Tuition assistance benefits and restrictions
Tuition assistance will cover the following expenses:
- Course-specific fees such as laboratory fee or online course fee
NOTE: All fees must directly relate to the specific course enrollment of the service member.
Tuition assistance will not cover the following expenses:
- Books and course materials
- Flight training fees
- Taking the same course twice
- Continuing education units, or CEUs
Keep in mind that TA will not fund your college courses, and you will have to reimburse any funds already paid if any of the following situations occur:
- Leaving the service before the course ends
- Quitting the course for reasons other than personal illness, military transfer or mission requirements
- Failing the course
Each military branch has its own TA application form and procedures. To find out how to get started, visit your local installation education center, go online to a virtual education center or click on the following links for each service branch:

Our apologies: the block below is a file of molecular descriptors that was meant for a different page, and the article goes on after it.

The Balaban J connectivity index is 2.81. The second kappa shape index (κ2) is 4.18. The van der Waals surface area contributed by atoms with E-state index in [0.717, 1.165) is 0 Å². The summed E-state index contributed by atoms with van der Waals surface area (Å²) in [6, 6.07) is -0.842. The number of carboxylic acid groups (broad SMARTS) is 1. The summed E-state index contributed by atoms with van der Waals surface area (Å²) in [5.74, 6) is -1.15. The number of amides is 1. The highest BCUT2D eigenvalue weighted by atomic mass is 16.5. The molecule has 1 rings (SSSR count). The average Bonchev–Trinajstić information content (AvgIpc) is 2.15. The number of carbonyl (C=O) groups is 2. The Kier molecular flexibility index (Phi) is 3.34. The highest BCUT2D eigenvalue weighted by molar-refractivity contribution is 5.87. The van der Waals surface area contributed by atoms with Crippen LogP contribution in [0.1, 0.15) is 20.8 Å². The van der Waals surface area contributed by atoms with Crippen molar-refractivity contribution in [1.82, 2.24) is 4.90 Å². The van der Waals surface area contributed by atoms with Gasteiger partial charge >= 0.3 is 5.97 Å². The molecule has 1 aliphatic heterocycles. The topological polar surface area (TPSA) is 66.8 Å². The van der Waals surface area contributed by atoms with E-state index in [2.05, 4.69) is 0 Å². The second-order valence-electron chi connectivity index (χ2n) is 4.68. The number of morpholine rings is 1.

Prior to your course enrollment, you may be required to develop an education plan or complete TA orientation. Be sure to keep the following important information in mind when you apply:
- Military tuition assistance may only be used to pursue degree programs at colleges and universities in the United States that are regionally or nationally accredited by an accrediting body recognized by the U.S Department of Education. A quick way to check the accreditation of a school is by visiting the Department of Education.